Somehow, Chinese farmers found 694,000 hectares of land to expand the area planted in grain. Grain area increased by 0.6 percent and yield increased by 4.1 percent. NBS estimated that increases in yields contributed 14.78 mmt of additional grain output while expanded plantings contributed 3.58 mmt.
A major development highlighted by the statistics is the emergence of corn as China's biggest crop in both area and output. Corn production is estimated at 208 mmt, surpassing rice output (204 mmt) for the first time. The increase in corn output came mainly from increase in area. Corn area rose 4.2 percent and yield grew 3.6 percent. Rice area and yields both grew less than 1 percent. Wheat area was down but NBS says yield was up 3.3 percent.
The net growth in grain area reflects a big expansion of corn planting to meet the growing demand for feed, starches, alcohol and sweeteners made from corn. Corn planting increased by 1.4 million hectares (4.2-percent). Where did farmers find land to plant more corn? Some of it came from switching from soybeans to corn. NBS reports a decrease of 712,000 hectares (9 percent) in soybean plantings. However, the decrease in soybean area accounts for--at most--only half of the increase in corn area. Some area might have come from minor grains like millet, sorghum and mung beans, but the NBS numbers imply a decrease in area for these other grains of only 110,000 hectares.
NBS said the improvement in crop yields reflected good weather, including plentiful rainfall, adequate sunshine and higher temperatures than usual. There is no mention of typhoons, leaf hoppers, wheat fungus, corn borers or army worms.
The report begins by citing the strong support for grain production from the central committee of the communist party and the state council for the increase in grain output. It specifically cites a set of programs described as disaster mitigation strategies. These include an expansion of specialized pest control teams and a "three preventions with one spray" program for wheat. When insects showed up, teams were organized to drench the fields with pesticides. There is also a campaign to grow rice seedlings under plastic tunnels in the northeast, and a "sit in water" strategy. In south China there was a big campaign this year to subsidize farms that specialize in propagating seedlings for the early rice crop. Another campaign to address the chronic drought in southwestern provinces promoted the use of plastic mulch to retain moisture in the soil for growing corn.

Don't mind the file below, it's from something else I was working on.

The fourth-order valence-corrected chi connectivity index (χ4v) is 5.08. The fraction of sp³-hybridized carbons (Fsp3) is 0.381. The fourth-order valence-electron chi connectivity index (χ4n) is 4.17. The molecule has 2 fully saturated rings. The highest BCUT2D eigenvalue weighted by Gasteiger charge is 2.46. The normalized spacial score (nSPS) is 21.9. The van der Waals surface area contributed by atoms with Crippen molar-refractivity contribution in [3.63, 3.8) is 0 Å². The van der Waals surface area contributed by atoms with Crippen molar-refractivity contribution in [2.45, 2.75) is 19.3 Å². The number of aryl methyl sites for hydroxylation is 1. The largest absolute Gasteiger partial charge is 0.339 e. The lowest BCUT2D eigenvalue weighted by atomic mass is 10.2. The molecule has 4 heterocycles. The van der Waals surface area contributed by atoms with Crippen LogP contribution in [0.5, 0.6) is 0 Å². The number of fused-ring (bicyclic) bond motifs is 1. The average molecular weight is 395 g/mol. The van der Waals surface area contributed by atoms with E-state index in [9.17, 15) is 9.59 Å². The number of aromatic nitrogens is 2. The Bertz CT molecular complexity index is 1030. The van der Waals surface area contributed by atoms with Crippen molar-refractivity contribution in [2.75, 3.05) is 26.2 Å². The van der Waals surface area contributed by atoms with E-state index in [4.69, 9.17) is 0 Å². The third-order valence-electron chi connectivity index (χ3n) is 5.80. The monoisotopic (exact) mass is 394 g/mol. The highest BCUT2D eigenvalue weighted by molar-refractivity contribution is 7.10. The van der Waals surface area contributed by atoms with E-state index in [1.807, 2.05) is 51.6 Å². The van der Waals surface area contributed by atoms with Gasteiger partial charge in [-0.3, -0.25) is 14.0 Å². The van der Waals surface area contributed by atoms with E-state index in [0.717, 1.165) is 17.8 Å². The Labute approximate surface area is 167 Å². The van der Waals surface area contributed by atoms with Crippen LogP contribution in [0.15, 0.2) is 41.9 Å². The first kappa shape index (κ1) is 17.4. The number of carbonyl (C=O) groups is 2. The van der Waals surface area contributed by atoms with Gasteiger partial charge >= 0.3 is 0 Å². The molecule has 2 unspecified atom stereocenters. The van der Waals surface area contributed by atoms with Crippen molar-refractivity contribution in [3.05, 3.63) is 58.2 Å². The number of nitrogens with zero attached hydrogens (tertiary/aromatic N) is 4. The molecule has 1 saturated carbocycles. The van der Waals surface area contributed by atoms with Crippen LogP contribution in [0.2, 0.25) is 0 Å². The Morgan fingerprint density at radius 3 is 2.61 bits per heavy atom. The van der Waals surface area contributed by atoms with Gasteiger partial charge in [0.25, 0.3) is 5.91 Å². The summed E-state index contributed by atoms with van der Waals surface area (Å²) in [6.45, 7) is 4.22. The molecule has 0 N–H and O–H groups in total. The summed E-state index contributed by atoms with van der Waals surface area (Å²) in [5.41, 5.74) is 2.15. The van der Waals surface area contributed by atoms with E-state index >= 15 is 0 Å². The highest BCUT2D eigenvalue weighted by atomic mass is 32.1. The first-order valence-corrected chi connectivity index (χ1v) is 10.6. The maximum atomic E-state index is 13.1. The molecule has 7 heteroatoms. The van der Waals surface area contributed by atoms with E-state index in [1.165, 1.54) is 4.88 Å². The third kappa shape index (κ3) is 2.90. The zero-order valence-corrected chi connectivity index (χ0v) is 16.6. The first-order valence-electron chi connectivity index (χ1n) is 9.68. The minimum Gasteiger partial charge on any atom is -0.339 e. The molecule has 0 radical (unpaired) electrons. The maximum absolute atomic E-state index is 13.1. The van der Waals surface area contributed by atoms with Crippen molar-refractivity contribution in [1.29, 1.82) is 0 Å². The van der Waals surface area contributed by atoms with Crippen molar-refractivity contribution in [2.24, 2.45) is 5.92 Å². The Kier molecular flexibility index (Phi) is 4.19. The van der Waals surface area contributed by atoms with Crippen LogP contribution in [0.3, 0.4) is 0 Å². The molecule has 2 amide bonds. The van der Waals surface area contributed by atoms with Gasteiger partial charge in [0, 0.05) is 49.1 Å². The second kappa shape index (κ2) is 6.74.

The report cites the government's four major subsidies (a direct payment, general input subsidy, seed subsidy and machinery purchase subsidy) for supporting grain production. NBS also gives credit to price support programs for sending a strong signal to encourage grain production by early announcement of prices (i.e. before planting). The report doesn't mention it, but many provinces expanded their subsidies to over 100 yuan per mu this year and some are linking the subsidies more closely to area planted. There was an additional "general input subsidy" that amounted to about 20 yuan per mu to compensate farmers for the government's increase in fuel prices. In Shandong Province subsidies were raised to 120 yuan this year with a 10-yuan bonus for farms of 100 mu or larger, and officials there began using remote sensing satellite imagery to verify subsidized wheat area.
|National Bureau of Statistics Estimates of 2012 Grain Production|
|Crop||Item||Unit||2012 value||2011-12 Change||Percent change|
metric tons; mil.ha.=million hectares; mt/ha=metric tons per hectare.
*calculated by dimsums.